Thank you very much... except i am not sure how to do that :s NEWB

    Trust me i am researching my little buns off

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    I like Travis's list but I'd like to add a 6th

    A. Think about the light you want to use in the shot (hard/soft etc.)
    1. select the correct exposure
    2. select the correct composition
    3. select the correct focal point
    4. select an interesting subject
    5. select the appropriate amount of post processing
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    tomorrowstreasures is offline Senior Member
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    great question and feedback, too!

  6. #6
    svantland is offline Junior Member
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    One piece of advice which I have heard from several places is to take more pictures, and look at lots of pictures. It has been said the writers improve be reading other peoples work. I have found with my own photography that the more I shoot, the better I get.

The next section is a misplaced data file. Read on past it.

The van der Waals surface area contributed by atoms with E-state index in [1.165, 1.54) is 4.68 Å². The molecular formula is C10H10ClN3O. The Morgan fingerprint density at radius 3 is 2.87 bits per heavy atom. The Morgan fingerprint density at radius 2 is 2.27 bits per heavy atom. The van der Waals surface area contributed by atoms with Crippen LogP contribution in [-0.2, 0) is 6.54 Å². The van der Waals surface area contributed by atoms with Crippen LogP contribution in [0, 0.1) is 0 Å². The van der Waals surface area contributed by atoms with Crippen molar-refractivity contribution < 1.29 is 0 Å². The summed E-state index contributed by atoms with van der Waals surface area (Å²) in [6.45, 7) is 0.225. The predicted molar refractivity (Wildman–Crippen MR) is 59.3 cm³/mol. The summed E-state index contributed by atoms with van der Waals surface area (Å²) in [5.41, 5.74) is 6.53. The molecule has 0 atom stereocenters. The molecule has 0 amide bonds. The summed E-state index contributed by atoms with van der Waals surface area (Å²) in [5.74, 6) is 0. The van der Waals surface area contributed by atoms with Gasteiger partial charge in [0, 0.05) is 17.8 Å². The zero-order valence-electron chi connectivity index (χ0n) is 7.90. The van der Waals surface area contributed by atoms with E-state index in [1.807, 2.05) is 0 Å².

Forums like this provide an excellent opportunity to guide your development, but that feedback must be coupled with action. If you keep shooting on a consistent basis, experiment with different settings in different situations, you will learn a great deal and develop a feel for what works in different situations.

    As you look at pictures from other photographers, pay attention to what you like and what you don't like about the pictures. Once you see these things, you should start to see some of those things through your viewfinder and take advantage of them.